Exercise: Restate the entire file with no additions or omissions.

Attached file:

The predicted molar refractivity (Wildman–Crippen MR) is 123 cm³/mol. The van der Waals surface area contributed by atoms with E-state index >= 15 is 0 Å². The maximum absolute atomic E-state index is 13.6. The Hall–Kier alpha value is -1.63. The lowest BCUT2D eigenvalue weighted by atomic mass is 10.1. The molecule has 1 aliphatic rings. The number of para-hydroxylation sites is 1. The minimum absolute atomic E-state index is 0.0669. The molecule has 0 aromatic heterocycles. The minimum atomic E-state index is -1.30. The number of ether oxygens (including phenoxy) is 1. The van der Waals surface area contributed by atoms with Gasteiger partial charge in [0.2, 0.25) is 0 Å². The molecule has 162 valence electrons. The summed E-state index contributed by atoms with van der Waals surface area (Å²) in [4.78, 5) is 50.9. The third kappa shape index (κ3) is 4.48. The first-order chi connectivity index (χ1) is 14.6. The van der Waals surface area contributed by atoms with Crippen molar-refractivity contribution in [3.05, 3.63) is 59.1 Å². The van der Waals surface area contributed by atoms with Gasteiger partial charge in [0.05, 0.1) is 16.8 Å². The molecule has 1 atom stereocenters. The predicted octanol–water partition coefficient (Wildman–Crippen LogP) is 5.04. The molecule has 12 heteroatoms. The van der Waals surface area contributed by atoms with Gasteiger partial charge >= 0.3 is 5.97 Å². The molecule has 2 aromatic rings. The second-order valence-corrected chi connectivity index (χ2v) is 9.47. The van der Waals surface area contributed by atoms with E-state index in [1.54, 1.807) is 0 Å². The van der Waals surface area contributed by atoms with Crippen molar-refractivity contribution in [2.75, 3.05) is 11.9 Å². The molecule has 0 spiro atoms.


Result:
The predicted molar refractivity (Wildman–Crippen MR) is 123 cm³/mol. The van der Waals surface area contributed by atoms with E-state index >= 15 is 0 Å². The maximum absolute atomic E-state index is 13.6. The Hall–Kier alpha value is -1.63. The lowest BCUT2D eigenvalue weighted by atomic mass is 10.1. The molecule has 1 aliphatic rings. The number of para-hydroxylation sites is 1. The minimum absolute atomic E-state index is 0.0669. The molecule has 0 aromatic heterocycles. The minimum atomic E-state index is -1.30. The number of ether oxygens (including phenoxy) is 1. The van der Waals surface area contributed by atoms with Gasteiger partial charge in [0.2, 0.25) is 0 Å². The molecule has 162 valence electrons. The summed E-state index contributed by atoms with van der Waals surface area (Å²) in [4.78, 5) is 50.9. The third kappa shape index (κ3) is 4.48. The first-order chi connectivity index (χ1) is 14.6. The van der Waals surface area contributed by atoms with Crippen molar-refractivity contribution in [3.05, 3.63) is 59.1 Å². The van der Waals surface area contributed by atoms with Gasteiger partial charge in [0.05, 0.1) is 16.8 Å². The molecule has 1 atom stereocenters. The predicted octanol–water partition coefficient (Wildman–Crippen LogP) is 5.04. The molecule has 12 heteroatoms. The van der Waals surface area contributed by atoms with Gasteiger partial charge >= 0.3 is 5.97 Å². The molecule has 2 aromatic rings. The second-order valence-corrected chi connectivity index (χ2v) is 9.47. The van der Waals surface area contributed by atoms with E-state index in [1.54, 1.807) is 0 Å². The van der Waals surface area contributed by atoms with Crippen molar-refractivity contribution in [2.75, 3.05) is 11.9 Å². The molecule has 0 spiro atoms.